The reaction once the Magaziner plan was made public should not have been unexpected. Conservatives feared that the requirement that all firms pay for their employees' health insurance would cost jobs, and nearly everyone feared that the extremely tight price controls would compromise the quality of care. Magaziner's belief that it was sufficient to roll over the economic and social policy planners and win the confidence of the President meant that the plan when issued had no effective defenses against those outside the Administration who had similar concerns.

More important, the Democratic members of Congress and their staffs felt betrayed. The way that David Abernathy, staff director of the Ways and Means Health Subcommittee, put it was as follows: "I have been doing this all my life and I just marveled at the chutzpah of the administration coming out with these numbers. It begs the straight-face test to think that you're going to cover thirty-eight-and-a-half million new people and not spend any more.... They just went out and told the American people, 'Don't worry. This will be very easy'" (p. 172). As a result, the congress had been "boxed in" because "that son-of-a-bitch Magaziner" had made "... their plan look cheap" and "screwed us." If the congress adopted more realistic estimates of likely savings, then it would have been the Democrats in congress--not the President--who had proposed raising taxes to pay for health-care reform. If the congress scaled back the benefit package to avoid tax increases than that would have been their responsibility too.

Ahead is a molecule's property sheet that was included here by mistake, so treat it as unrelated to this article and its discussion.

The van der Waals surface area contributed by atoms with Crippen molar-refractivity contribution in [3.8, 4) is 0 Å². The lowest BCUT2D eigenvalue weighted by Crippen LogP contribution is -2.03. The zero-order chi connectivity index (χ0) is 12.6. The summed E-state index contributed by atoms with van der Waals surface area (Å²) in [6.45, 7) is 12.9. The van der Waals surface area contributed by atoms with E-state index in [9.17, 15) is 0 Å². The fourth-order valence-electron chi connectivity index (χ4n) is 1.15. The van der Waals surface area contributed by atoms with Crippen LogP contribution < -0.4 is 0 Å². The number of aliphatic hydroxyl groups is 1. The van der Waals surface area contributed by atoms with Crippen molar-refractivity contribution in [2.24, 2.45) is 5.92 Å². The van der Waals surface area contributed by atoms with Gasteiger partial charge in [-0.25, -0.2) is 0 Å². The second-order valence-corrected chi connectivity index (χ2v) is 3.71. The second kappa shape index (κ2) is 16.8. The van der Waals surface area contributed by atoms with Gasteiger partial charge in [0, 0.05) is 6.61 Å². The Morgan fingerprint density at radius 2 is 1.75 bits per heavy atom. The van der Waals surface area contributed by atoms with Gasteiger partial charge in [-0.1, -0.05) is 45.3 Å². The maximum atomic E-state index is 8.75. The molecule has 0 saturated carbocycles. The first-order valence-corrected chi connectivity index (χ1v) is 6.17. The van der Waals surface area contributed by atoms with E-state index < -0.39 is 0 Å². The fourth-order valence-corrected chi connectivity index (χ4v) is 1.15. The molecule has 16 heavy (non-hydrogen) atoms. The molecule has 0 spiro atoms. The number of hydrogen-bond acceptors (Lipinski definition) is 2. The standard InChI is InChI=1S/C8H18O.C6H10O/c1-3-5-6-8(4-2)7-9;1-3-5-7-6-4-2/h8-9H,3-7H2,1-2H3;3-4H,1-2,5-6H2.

And the sense of betrayal was heightened among centrist Democrats as the Clinton Administration adopted a strategy of attempting to stampede rather than coopt the moderates. The worst example was the triple offensive--by the First Lady, House Committee Chair John Dingell, and the AFL-CIO--against Tennessee congressman Jim Cooper, sponsor with Senator John Breaux of an alternative centrist reform bill. As Johnson and Broder tell the story:

At a union-sponsored rally in Chattanooga, a copy of the "phony" Cooper-Grandy bill was ceremoniously burned. Unless Cooper changed his tune, threatened Jim Neely, the President of the Tennessee AFL-CIO, labor would either 'sit out' the Senate election or possibly endorse Republican candidate Fred Thompson. The most damaging blow fell at a civil rights meeting in Memphis. AFSCME... distributed a flyer that claimed "Cooper's plan would punish African-Americans more than others" and is "an injustice to our community." Cooper, the flyer said, has joined forces with the "health care profiteers" to offer "a fatal dose of phony reform"' Ellen Globocar, AFSCME's political director, justified the tactics: "Cooper probably did more damage to Bill Clinton's program than anybody.... We would get calls from the DNC [asking]... 'Why are we beating up on him?" And we'd say, "Maybe it's because he's trying to kill the President's health care proposal'."

Yet aggressive attacks on centrist Democrats--key swing votes--were coupled by total passivity on the part of a White House that seemed unwilling or unable to make the case for health care reform. They way Jay Rockefeller put it as early as December 1993: "I'm furious right now at the White House for several reasons. There is still no organization on health care. There's nothing out there.... The White House was simply not fighting back. There wasn't any effective political operation to win the battle..."